on market dynamics for a durable good. with and without a financing constraint

Bowden, Roger J. (December 1975) on market dynamics for a durable good. with and without a financing constraint. Former Series > Forschungsberichte / Research Memoranda 96


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abstract: it has become increasingly realised that walrasian market adjustment mechanisms, at least in the form popularised by p .a. samuelson (1941) in his foundations, may in some circumstances yield an inadequate representation of price and quantity dynamics. in situations where nothing approximating in its effects the walrasian auctionneer exists, there may be complicated internal dynamics incorporating the acquisition and processing of information by the agents concerned. these internal dynamics may imply a behaviour for manifest prices and quantities very different from the walrasian scheme, where price is assumed to change only in response to a discrepancy between flow demand and flow supply. in the present paper we construct a modelin which we attempt to allow for some of these internal dynamics. in the sense that it is cast in terms of a price distribution which is at least in principle easily observable, namely that at which transactions actually occur, the model represents an extension of walrasian analysis. on the other hand, it stops short of the (possibly unattainable) task of representing in a simple way the full internal dynamics of the system, a burden to which the literature has so far not been equal. a model ofthis kind should be able to tell us what happens when a variation in one or more of the underlying assumptions occurs. one of the most interesting and important of these, both from the theoretical and practical point of view, is the case where buyers may be subject to a financing constraint. the role of financing constraints in general has received widespread attention as a result of the so-called "keynesian reinterpretation". to financial economists, it appears as the phenomenon of credit rationing, which may have either a temporary aspect, or else be of more permanent duration ("equilibrium rationing" in the terminology of d.m. jaffee and f. modigliani (1969)). rationing of any kind has always been of interest in economic theory because of the implied contrast between two forms of stabilisation or control, the one based on a diktat of some kind, the other emerging out of the unencumbered operation of a pricing system. from the practical point of view this contrast is full of interest for those fortunate or unfortunate enough to live in a financial milieu of heavily regulated interest rates, particularly in respect of mortgage rates on real estate. whether or not it is true that frustrated buyers succeed in obtaining finance from an uncontrolled fringe market, the question as to whether such direct controls would succeed of themselves in stabilising the housing market is obviously of interest. the model we establish appears to yield some useful insights into the effects of rationing of this kind. the scheme of the paper is as follows. in section i we establish the basic model and its equilibrium properties. the dynamics are investigated in section ii. we investigate here a question of some importance which does not seem to have been treated in the literature, namely whether a market is more or less stable the more imperfect is the information acquisition and processing on the part of its agents. does "friction" increase or decrease a market's rate of convergence to equilibrium? in the third and final section we impose credit rationing constraints of two kinds and study equilibrium and disequilibrium properties of the resulting system.;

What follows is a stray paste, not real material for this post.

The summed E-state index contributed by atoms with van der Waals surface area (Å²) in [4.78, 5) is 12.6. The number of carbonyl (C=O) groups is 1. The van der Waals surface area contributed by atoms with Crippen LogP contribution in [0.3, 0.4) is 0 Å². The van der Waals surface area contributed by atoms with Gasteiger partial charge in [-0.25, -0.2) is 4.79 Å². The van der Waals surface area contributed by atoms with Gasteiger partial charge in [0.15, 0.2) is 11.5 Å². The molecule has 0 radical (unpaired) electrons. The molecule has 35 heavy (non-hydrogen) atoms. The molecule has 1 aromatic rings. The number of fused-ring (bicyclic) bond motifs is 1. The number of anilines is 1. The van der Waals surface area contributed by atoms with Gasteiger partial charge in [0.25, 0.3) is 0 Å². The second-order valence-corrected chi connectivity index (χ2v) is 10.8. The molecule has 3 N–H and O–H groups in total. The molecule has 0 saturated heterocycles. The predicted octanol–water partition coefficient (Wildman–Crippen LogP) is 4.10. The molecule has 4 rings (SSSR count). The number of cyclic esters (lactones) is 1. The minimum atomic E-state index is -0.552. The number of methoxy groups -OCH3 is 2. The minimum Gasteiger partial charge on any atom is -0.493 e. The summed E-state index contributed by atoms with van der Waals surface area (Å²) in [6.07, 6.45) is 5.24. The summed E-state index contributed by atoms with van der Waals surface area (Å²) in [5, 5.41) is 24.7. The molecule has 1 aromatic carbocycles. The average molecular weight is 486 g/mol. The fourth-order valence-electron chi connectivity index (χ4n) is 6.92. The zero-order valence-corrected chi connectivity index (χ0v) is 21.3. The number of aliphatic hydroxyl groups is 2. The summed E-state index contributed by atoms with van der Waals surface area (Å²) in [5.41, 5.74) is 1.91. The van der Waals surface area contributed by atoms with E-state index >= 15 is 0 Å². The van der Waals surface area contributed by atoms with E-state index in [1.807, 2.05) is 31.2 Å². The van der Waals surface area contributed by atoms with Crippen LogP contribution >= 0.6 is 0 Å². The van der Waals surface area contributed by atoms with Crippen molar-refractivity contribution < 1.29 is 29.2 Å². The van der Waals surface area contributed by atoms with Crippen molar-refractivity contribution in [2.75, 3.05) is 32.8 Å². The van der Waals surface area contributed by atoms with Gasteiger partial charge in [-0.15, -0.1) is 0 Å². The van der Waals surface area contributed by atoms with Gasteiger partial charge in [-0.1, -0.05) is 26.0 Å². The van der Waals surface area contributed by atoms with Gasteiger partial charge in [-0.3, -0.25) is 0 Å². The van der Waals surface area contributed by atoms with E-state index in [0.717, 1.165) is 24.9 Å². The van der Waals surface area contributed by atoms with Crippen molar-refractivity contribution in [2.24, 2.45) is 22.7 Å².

Item Type: IHS Series
Date Deposited: 26 Sep 2014 10:34
Last Modified: 01 Apr 2016 14:07
URI: https://irihs.ihs.ac.at/id/eprint/96

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